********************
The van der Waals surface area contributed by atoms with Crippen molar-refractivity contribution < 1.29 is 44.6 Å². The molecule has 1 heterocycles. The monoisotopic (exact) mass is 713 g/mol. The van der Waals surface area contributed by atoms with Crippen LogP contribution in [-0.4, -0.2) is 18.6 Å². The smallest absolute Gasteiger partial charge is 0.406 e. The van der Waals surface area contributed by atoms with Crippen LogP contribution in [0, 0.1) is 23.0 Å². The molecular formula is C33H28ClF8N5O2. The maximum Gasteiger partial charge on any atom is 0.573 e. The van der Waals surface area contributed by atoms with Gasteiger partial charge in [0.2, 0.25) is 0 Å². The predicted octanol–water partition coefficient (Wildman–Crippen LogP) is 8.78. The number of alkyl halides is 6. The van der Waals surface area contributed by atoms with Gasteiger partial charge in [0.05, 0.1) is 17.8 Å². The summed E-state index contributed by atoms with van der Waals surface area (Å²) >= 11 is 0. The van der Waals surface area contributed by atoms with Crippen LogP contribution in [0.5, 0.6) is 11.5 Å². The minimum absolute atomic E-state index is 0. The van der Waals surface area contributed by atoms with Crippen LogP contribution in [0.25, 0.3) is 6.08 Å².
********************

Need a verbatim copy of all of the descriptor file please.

The van der Waals surface area contributed by atoms with Crippen molar-refractivity contribution < 1.29 is 44.6 Å². The molecule has 1 heterocycles. The monoisotopic (exact) mass is 713 g/mol. The van der Waals surface area contributed by atoms with Crippen LogP contribution in [-0.4, -0.2) is 18.6 Å². The smallest absolute Gasteiger partial charge is 0.406 e. The van der Waals surface area contributed by atoms with Crippen LogP contribution in [0, 0.1) is 23.0 Å². The molecular formula is C33H28ClF8N5O2. The maximum Gasteiger partial charge on any atom is 0.573 e. The van der Waals surface area contributed by atoms with Gasteiger partial charge in [0.2, 0.25) is 0 Å². The predicted octanol–water partition coefficient (Wildman–Crippen LogP) is 8.78. The number of alkyl halides is 6. The van der Waals surface area contributed by atoms with Gasteiger partial charge in [0.05, 0.1) is 17.8 Å². The summed E-state index contributed by atoms with van der Waals surface area (Å²) >= 11 is 0. The van der Waals surface area contributed by atoms with Crippen LogP contribution in [0.5, 0.6) is 11.5 Å². The minimum absolute atomic E-state index is 0. The van der Waals surface area contributed by atoms with Crippen LogP contribution in [0.25, 0.3) is 6.08 Å².